Top Ten Shows of 2010 (Pt.5)

2. Thursday September 9th 2010, Man Man @ The Rickshaw Theatre. 

I couldn't for the life of me find a jpg of the gig poster. I searched and searched and finally found one on flickr that was picture of the poster on a pole. But alas it was copywritten and I could not D/L it. Oh well, I saw lots of the posters on the street and I guess that is what mattered.

In all truthfulness I was really burned out for this show. Real Problems had just come off our little tour and before I could get a days rest it was back to the fray, more live music! But it was totally worth it because Man Man is insane.

The first band Let's Wrestle was british indie rock, that was nothing special. And by nothing special I mean you were better off to go to the Savoy next door and drink their $2 cans of beer. I didn't do this however because I think this was the only night The Rickshaw Theatre has ever offered Old Milwaukee on the drink menu, so I did a few of those. Not to mention I had to work the next day, and when there's a job to do I can't be hungover.

The Rickshaw was good and packed and this made me happy because as weird as Man Man are they definitely deserve to play in front of big crowds.

For a band Man Man has a strange set up. Piano and drums in the front of the stage, surrounded by the other three band members who play all kinds of different instruments. Sometimes doing guitar and bass duty, keyboards, horns, noisemakers and sometimes just beating on drums, it's a real spectacle. They played all the best and danceable cuts from 'Rabbit Habits' and even ventured into a lot of their new stuff which is yet to be released. A part of me thought that was awesome to get to hear these songs for the first time, and another part of me wanted more songs that I knew from the older albums. But it's safe to say that the new stuff is going to be good, I really look forward to their next album. This was another show that I knew I had to take my camera to, so let's let the pictures do the talking.

I had a good chat with the singer after the show and he was a real cool guy. At the end of the day this will only make you like the band more. I thought it was cool that he came out onto the floor to talk to all the fans that were still hanging around, and then was even more stoked to see the rest of the band out front of the venue talking to the crowd that remained. Really down to earth dudes.  

1. Monday April 12th 2010, King Khan and The Shrines @ Venue.

This was a no brainer. Now it may not have actually been the best show I saw all year as I was horribly unimpressed by the opener, but King Khan and The Shrines made me soon forget everything that had happened before them and put on the best performance I saw in 2010. 

I had looked into the first band via myspace and realized showing up late wouldn't be an issue for this show. The poster said the show started at 9:30pm so me and a crew strolled up in there probably closer to 10:30pm. I bumped into some friends who informed me that the show had not even started yet! I think there was some possible complications at the border, and they were waiting until they got the word from the Shrines before kicking things off. Finally the band started and it was beard and plaid indie rock. And boring beard and plaid indie rock at that. I suppose they had a couple of good tunes, but the bulk of it was killing my boner. We sat off to the side in one of those swanky velvet booths, almost feeling like we were in some kind of VIP section. That was awesome. We stayed there until the lights came down and the crowd started buzzing. We placed ourselves in good positioning to see the show, but after two songs I couldn't contain myself and was sweating it up on the dance floor to one of their best tracks, 'Land of the Freak'.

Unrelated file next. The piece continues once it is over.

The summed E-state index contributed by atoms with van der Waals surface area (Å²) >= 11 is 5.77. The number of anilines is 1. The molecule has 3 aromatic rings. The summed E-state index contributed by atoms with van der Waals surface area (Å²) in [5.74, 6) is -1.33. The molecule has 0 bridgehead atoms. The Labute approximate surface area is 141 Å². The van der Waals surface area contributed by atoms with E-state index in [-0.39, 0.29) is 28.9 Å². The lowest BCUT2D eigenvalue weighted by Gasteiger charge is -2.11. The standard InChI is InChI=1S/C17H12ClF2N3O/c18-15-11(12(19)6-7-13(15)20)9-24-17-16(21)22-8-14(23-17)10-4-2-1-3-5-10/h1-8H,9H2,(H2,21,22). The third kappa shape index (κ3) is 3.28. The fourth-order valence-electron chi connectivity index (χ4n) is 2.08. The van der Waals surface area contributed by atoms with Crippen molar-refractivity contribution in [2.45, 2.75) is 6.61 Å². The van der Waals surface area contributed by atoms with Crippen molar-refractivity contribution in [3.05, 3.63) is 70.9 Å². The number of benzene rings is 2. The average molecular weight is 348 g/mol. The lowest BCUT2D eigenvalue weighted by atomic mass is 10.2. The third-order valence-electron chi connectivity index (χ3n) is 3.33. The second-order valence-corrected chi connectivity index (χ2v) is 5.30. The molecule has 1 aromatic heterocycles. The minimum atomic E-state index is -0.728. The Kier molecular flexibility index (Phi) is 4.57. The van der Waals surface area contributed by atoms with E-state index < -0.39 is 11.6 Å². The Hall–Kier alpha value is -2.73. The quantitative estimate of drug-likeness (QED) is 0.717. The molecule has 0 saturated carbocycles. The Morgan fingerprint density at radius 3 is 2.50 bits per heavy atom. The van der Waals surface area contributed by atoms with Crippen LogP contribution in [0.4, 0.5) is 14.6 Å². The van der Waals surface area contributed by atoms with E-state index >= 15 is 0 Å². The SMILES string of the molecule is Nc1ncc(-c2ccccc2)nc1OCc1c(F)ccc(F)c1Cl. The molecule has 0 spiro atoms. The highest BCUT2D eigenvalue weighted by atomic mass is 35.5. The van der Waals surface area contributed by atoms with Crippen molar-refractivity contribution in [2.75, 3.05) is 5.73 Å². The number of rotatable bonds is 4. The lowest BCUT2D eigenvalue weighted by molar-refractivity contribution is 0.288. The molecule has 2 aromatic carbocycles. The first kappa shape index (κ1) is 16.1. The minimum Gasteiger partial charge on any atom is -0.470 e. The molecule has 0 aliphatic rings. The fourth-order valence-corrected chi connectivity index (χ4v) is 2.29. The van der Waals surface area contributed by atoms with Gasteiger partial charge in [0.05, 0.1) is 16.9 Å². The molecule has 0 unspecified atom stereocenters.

King Khan and the Shrines are some kind of psychedelic garage surf rock funk band. Basically they take the best parts of a lot of different genres and mash them together to become one amazing band. They've got a three piece horn section, one guitar, bass and drums, a keyboard player and a go go dancer. And then there's King Khan. He is like a modern day James Brown, with a few less dance moves. This however doesn't hurt his stage presence in the slightest. He plays guitar on a couple of tracks, but usually just holds the microphone and interacts beautifully with the crowd. The rest of the band does a nice job of this as well, with the keyboardist jumping up on top of his keyboard, and the horn section sometimes trading their brass in for tambourines and the like and getting right down into people's faces while beating their instruments. 

After a rousing set of all the hits, King Khan disappears and the crowd screams for more. When he finally ventures back out onto the stage he is wearing only his ginch, a gold cape and some kind of World War II battle helmet with an iron cross on the front and proceeds to bang out 3 more tunes to the delight of the crowd. Then I bustled my ass to the skytrain station and luckily just caught the last train home. What a night! Now check out this vid of the show and an interview with King Khan himself.


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